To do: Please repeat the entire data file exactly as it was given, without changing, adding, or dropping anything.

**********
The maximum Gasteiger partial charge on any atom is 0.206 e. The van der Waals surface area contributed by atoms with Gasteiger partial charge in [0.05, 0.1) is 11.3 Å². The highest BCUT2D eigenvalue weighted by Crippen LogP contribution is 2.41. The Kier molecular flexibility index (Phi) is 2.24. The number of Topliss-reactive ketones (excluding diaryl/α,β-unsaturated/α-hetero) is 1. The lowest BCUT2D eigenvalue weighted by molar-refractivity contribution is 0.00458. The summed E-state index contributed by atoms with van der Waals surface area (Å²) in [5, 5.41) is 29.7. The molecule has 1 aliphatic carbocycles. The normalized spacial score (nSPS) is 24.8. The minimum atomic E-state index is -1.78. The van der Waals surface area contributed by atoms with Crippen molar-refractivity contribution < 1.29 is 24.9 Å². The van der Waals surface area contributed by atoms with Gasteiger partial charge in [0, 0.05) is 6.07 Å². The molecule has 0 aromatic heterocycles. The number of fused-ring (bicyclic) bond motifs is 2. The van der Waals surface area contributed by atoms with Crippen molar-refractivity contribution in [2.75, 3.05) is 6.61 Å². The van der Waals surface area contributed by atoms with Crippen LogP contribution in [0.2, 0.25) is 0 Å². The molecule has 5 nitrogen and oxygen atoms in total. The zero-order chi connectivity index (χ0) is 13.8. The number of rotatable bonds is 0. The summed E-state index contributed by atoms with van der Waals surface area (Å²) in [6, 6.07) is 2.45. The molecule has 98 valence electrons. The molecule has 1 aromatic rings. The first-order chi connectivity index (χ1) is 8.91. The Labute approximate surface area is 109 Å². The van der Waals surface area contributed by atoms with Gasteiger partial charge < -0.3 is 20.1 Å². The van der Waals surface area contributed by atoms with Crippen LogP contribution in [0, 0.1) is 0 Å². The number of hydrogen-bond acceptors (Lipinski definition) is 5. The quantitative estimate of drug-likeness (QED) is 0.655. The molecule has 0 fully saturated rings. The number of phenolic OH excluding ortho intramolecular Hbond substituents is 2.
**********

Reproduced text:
The maximum Gasteiger partial charge on any atom is 0.206 e. The van der Waals surface area contributed by atoms with Gasteiger partial charge in [0.05, 0.1) is 11.3 Å². The highest BCUT2D eigenvalue weighted by Crippen LogP contribution is 2.41. The Kier molecular flexibility index (Phi) is 2.24. The number of Topliss-reactive ketones (excluding diaryl/α,β-unsaturated/α-hetero) is 1. The lowest BCUT2D eigenvalue weighted by molar-refractivity contribution is 0.00458. The summed E-state index contributed by atoms with van der Waals surface area (Å²) in [5, 5.41) is 29.7. The molecule has 1 aliphatic carbocycles. The normalized spacial score (nSPS) is 24.8. The minimum atomic E-state index is -1.78. The van der Waals surface area contributed by atoms with Crippen molar-refractivity contribution < 1.29 is 24.9 Å². The van der Waals surface area contributed by atoms with Gasteiger partial charge in [0, 0.05) is 6.07 Å². The molecule has 0 aromatic heterocycles. The number of fused-ring (bicyclic) bond motifs is 2. The van der Waals surface area contributed by atoms with Crippen molar-refractivity contribution in [2.75, 3.05) is 6.61 Å². The van der Waals surface area contributed by atoms with Crippen LogP contribution in [0.2, 0.25) is 0 Å². The molecule has 5 nitrogen and oxygen atoms in total. The zero-order chi connectivity index (χ0) is 13.8. The number of rotatable bonds is 0. The summed E-state index contributed by atoms with van der Waals surface area (Å²) in [6, 6.07) is 2.45. The molecule has 98 valence electrons. The molecule has 1 aromatic rings. The first-order chi connectivity index (χ1) is 8.91. The Labute approximate surface area is 109 Å². The van der Waals surface area contributed by atoms with Gasteiger partial charge < -0.3 is 20.1 Å². The van der Waals surface area contributed by atoms with Crippen LogP contribution in [0, 0.1) is 0 Å². The number of hydrogen-bond acceptors (Lipinski definition) is 5. The quantitative estimate of drug-likeness (QED) is 0.655. The molecule has 0 fully saturated rings. The number of phenolic OH excluding ortho intramolecular Hbond substituents is 2.